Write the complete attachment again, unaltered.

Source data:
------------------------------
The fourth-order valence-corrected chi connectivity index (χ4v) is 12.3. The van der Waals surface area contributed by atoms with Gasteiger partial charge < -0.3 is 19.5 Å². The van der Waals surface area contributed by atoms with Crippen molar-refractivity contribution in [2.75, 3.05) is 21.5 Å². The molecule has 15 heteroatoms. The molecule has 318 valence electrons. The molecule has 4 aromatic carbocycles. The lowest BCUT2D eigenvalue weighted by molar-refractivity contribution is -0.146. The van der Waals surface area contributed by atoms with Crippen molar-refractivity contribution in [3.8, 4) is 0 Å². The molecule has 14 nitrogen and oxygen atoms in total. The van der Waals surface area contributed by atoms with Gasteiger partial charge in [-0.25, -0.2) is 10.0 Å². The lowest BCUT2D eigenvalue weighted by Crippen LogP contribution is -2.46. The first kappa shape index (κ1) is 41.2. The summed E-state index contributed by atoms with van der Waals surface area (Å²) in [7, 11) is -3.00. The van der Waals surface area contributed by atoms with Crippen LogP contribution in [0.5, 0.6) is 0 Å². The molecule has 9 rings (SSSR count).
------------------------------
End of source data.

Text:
The fourth-order valence-corrected chi connectivity index (χ4v) is 12.3. The van der Waals surface area contributed by atoms with Gasteiger partial charge < -0.3 is 19.5 Å². The van der Waals surface area contributed by atoms with Crippen molar-refractivity contribution in [2.75, 3.05) is 21.5 Å². The molecule has 15 heteroatoms. The molecule has 318 valence electrons. The molecule has 4 aromatic carbocycles. The lowest BCUT2D eigenvalue weighted by molar-refractivity contribution is -0.146. The van der Waals surface area contributed by atoms with Crippen molar-refractivity contribution in [3.8, 4) is 0 Å². The molecule has 14 nitrogen and oxygen atoms in total. The van der Waals surface area contributed by atoms with Gasteiger partial charge in [-0.25, -0.2) is 10.0 Å². The lowest BCUT2D eigenvalue weighted by Crippen LogP contribution is -2.46. The first kappa shape index (κ1) is 41.2. The summed E-state index contributed by atoms with van der Waals surface area (Å²) in [7, 11) is -3.00. The van der Waals surface area contributed by atoms with Crippen LogP contribution in [0.5, 0.6) is 0 Å². The molecule has 9 rings (SSSR count).